Findings of the phase III KEYNOTE-045 trial showed pembrolizumab (Keytruda) demonstrated improved survival compared with chemotherapy in previously treated patients with advanced urothelial cancer.
Roger M. Perlmutter, MD, PhD
Findings of the phase III KEYNOTE-045 trial showed pembrolizumab (Keytruda) demonstrated improved survival compared with chemotherapy in previously treated patients with advanced urothelial cancer, according to Merck, the manufacturer of the the PD-1 inhibitor.
After meeting the overall survival (OS) endpoint, the trial was halted based on the recommendation of an independent data monitoring panel. The study data are not yet available; however, Merck reported that the safety profile for pembrolizumab was consistent with previous trials involving patients with advanced urothelial cancer.
The open-label phase III KEYNOTE-045 trial (NCT02256436) included 542 patients with metastatic or locally advanced unresectable urothelial cancer that recurred or progressed after platinum-based chemotherapy. Patients were randomized to pembrolizumab (200 mg) or investigator’s choice of chemotherapy, which included paclitaxel (175 mg/m2), docetaxel (75 mg/m2), or vinflunine (320 mg/m2). All treatments were administered once every 3 weeks.
The coprimary endpoints of the trial were OS and progression-free survival (PFS). Secondary outcome measures included overall response rate (ORR), duration of response, and safety.
Data from the phase Ib KEYNOTE-012 trial for a cohort of patients with advanced urothelial carcinoma were previously reported at the 2015 American Urological Association Annual Meeting.1
As part of the phase Ib KEYNOTE-012 study, investigators screened 95 patients with urothelial cancer, and 61 (64.2%) of the patients had tumors that tested positive for PD-L1. Subsequently, 33 of the 61 patients were enrolled in KEYNOTE-012.
The patients had a median age of 70 and most were men (69.7%). Two-thirds had visceral (liver, 24%) or bone metastases, 73% had an ECOG performance status of 1, and half of the patients had received 2 or more prior therapies for advanced urothelial cancer.
Each patient received pembrolizumab at a dose of 10 mg/kg every 2 weeks and continued until disease progression, intolerable toxicity, discontinuation, withdrawal, or completion of 2 years of treatment.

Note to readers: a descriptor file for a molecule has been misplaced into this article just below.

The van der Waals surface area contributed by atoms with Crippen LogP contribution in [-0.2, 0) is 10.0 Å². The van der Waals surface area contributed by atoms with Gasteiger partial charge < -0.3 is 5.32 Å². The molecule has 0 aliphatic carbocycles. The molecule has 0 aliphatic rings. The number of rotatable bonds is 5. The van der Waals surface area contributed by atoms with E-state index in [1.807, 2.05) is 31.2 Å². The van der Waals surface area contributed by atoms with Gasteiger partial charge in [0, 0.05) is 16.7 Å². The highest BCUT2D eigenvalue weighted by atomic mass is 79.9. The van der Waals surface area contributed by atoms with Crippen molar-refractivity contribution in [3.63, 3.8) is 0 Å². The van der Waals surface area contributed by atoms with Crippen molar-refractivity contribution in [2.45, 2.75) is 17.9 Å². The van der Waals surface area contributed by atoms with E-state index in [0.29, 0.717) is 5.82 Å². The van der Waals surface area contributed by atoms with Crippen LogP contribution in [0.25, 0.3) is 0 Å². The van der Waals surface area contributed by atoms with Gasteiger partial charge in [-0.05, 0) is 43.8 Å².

At a median follow-up of 13 months, 4 of the patients remained on pembrolizumab. The most common reason for discontinuation was progressive disease (n = 17).
Overall, two-thirds (66.7%) of the patients had some degree of tumor shrinkage during treatment with pembrolizumab. In the 28 patients with measurable disease at enrollment, the ORR by RECIST v1.1 criteria was 25% (95% CI, 10.7-44.9). Median time to response was 10 weeks and median response duration had yet to be reached (range, 16 to >50).
Three of 7 objective responses met the criteria for complete response, and the remaining 4 were partial responses. Four patients (14.3%) had stable disease as best response, 13 had progressive disease, and response assessment had not occurred in 4 patients.
The median PFS was 2 months (95% CI, 1.7-4) and the 12-month PFS rate was 19% with pembrolizumab. The 12-month OS rate was 54.7% with a median OS of 12.7 months (95% CI, 5 to not yet reached).
The safety analysis revealed treatment-related adverse events in 21 patients (63.6%), most often fatigue (n = 6; 18.2%), peripheral edema (4; 12.1%), and nausea (3; 9.1%). Five patients (15.2%) had 1 or more grade 3-5 adverse event. One patient discontinued due to grade 3 rhabdomyolysis.
Early results from a preplanned interim analysis from the KEYNOTE-052 phase II trial of first-line pembrolizumab in cisplatin-ineligible patients with metastatic urothelial cancer were recently presented at the 2016 ESMO Congress.2
The ORR at a median follow-up of 8 months was 24% in the overall cohort (95% CI, 16.0-33.6). Pembrolizumab treatment yielded a rapid response with a median time to response of 2 months (range, 0.1-13.4).
When patients were stratified according to a combined positive score (CPS) depicting the level of PD-L1 expression on the tumor and surrounding immune cells, 33 patients with CPS <1% had an ORR of 18%; 33 patients with a CPS ≥1% but <10% achieved an ORR of 15%; and 33 patients with CPS ≥10% expression levels achieved an ORR of 37%.
Complete response was reported for 6 patients and partial response for 17 patients in the overall cohort. Stable disease was reported in 15 patients and 48 patients experienced progressive disease. Four patients were nonevaluable and 10 patients were not assessed.
If approved, pembrolizumab would compete with the PD-L1 inhibitor atezolizumab (Tecentriq) in the pretreated advanced bladder cancer space. In May 2016, the FDA granted an accelerated approval to atezolizumab as a treatment for patients with locally advanced or metastatic urothelial carcinoma whose disease progressed during or after platinum-based chemotherapy, or within 12 months of receiving platinum-containing chemotherapy, either before or after surgery.
“The results of KEYNOTE-045 represent a major breakthrough and will be welcome news for patients dealing with previously treated advanced urothelial cancer,” Roger M. Perlmutter, MD, PhD, president, Merck Research Laboratories, said in a statement. “We look forward to sharing the findings from this study with the medical community and with regulatory authorities around the world.”